41 BA 572 - J. Galván41 Opportunities Ancillary revenues Customers sign up for other services (credit card, car rental, etc.) Exploiting other markets: Telephone calls Expanding into other areas: New/Zealand and Australia

42 BA 572 - J. Galván42 1999 10-K Unqualified audit opinion. Cash and s.t. investments $172 million on 12/31/99. Accumulated deficit of $1.18 billion. Revenues of $482 million. Product costs $423 million. Gross margin of about $60 million. Should revenues be $482 million or the commission revenues of $60 million?

43 BA 572 - J. Galván43 1999 10-K Split expenses into: Sales and marketing $80 million. General and administrative $28 million. Systems and business development $14 million. The gross margin of about $60 million is substantially less than the marketing, G&A and R&D expenses. The business is still consuming resources. This is typical to businesses in their initial stages.

44 BA 572 - J. Galván44 1999 10-K The most significant expense is the warrant costs of $999 million !!! Priceline wanted to strengthen its relationships with airlines, who supply the leisure airline tickets (85% of 1999 revenues). It offered airlines warrants (stock options) to purchase 20 million shares at an exercise price of $52-60/share.

45 BA 572 - J. Galván45 1999 10-K The market value of one warrant is estimated at $55 (consistent with stock options to employees, see Black-Scholes assumptions). Warrants are vested immediately. No restrictions on airlines. Whose expense is it? Shareholders transfer a portion of the firm to airlines (20 million over 164 million outstanding shares). Market value of Priceline (using a price of $50/share is about $8.2 billion.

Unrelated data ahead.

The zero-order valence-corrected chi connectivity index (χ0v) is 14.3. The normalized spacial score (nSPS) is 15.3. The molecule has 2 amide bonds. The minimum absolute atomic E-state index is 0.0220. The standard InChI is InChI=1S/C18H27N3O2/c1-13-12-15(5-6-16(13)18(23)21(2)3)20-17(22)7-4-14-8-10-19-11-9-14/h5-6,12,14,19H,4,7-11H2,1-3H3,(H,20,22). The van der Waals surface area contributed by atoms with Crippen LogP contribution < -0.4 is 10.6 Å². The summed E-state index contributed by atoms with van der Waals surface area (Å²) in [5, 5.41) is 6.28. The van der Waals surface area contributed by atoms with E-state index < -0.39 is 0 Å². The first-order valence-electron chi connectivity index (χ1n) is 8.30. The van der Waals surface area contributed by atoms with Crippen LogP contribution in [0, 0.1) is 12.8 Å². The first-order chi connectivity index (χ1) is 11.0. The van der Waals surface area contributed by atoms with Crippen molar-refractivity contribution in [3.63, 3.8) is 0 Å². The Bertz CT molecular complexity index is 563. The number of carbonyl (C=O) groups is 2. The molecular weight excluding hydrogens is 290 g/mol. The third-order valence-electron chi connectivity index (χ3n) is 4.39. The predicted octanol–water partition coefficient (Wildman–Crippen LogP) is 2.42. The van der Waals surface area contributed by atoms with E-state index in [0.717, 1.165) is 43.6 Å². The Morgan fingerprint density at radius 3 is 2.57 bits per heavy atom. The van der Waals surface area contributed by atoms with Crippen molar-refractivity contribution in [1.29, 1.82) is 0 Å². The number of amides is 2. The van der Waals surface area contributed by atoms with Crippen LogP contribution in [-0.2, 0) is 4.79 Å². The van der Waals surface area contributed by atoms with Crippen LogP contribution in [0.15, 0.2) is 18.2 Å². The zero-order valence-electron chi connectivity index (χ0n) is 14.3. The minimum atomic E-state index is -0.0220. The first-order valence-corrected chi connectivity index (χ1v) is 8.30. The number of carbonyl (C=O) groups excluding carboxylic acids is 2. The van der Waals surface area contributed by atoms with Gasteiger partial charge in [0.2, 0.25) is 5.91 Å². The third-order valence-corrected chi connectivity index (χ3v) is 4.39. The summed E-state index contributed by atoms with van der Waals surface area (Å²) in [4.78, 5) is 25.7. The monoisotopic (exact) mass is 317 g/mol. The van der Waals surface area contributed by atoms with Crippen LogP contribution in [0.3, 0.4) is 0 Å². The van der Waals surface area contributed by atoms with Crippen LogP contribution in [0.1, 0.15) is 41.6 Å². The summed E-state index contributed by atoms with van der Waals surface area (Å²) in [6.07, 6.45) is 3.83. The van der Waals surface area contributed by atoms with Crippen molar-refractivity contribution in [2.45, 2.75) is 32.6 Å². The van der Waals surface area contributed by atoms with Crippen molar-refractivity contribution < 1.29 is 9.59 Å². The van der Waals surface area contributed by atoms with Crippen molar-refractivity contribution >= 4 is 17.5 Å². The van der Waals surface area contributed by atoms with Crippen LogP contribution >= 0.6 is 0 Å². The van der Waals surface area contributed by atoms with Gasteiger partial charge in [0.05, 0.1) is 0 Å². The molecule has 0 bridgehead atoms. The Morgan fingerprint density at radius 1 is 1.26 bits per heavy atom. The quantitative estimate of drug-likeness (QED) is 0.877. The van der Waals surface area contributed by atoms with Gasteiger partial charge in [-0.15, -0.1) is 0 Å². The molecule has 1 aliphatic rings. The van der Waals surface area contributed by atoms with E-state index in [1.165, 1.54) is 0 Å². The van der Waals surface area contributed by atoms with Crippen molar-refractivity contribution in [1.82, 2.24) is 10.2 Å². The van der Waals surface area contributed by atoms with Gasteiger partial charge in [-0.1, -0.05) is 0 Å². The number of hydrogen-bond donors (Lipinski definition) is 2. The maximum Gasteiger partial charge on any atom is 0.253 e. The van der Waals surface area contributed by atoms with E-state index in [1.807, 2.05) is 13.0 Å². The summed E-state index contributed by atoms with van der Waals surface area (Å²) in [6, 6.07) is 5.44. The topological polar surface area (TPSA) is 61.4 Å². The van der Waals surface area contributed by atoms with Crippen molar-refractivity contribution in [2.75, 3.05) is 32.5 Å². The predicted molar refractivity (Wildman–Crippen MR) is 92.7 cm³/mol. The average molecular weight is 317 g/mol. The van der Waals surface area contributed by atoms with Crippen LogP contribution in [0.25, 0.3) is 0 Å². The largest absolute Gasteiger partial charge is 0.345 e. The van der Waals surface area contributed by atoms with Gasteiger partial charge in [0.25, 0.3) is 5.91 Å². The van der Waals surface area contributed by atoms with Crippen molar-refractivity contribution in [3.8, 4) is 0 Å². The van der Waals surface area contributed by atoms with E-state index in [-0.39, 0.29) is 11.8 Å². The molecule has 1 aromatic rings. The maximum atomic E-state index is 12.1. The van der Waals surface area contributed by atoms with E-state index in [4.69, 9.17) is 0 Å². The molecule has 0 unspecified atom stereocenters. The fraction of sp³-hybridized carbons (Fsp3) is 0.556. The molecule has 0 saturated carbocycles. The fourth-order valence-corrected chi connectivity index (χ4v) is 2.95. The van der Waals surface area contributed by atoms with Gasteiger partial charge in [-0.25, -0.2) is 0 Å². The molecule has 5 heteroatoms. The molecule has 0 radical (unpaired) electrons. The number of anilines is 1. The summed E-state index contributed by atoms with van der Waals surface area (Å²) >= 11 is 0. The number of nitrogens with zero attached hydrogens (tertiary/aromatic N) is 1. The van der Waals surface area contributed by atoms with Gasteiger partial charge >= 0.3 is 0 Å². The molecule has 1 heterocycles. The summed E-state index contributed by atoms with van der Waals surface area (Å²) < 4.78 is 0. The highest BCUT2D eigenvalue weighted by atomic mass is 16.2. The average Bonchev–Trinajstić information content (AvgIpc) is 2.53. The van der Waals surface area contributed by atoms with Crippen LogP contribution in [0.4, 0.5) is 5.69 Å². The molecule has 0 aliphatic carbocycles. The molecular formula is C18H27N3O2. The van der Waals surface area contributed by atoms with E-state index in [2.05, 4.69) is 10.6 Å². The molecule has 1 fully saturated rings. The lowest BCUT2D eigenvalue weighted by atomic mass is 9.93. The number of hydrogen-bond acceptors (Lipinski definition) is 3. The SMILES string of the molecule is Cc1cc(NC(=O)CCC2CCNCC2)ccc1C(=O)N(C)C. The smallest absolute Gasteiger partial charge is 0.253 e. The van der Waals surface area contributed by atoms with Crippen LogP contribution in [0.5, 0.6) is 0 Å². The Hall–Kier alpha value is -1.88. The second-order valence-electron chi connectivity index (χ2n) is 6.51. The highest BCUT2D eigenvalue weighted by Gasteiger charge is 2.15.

46 BA 572 - J. Galván46 1999 10-K Options granted to employees, officers, directors and consultants in 1999 were 6.5 million. No expense appears on the income statement for these options. Barter transactions are immaterial. Cash used in 1999 operations $63 million. Capital expenditures in 1999 $27 million, probably in excess of typical needs.

47 BA 572 - J. Galván47 Financial Data

48 BA 572 - J. Galván48 Income Statement Ratios

49 BA 572 - J. Galván49 Other Unique Accounting Aspects Gross or net revenues Record commission revenues or total revenues Are Pricelines 1999 revenues $60 million or $480 million? Rebates for complementary service 36 months Internet connection Shipping and handling expenses included in revenues (and selling expenses). Free or introductory offer is recorded as revenue and selling expense.

50 BA 572 - J. Galván50 Other Unique Accounting Aspects How is self-developed software accounted for? Over what period is it amortized? When can an auction site recognize revenues? Sometimes needs to list an item for a specified period. How should rewards be accounted for? Current expenses or capitalized acquisition costs?

51 BA 572 - J. Galván51 STOCK PRICES PRICELINE (2000-2006)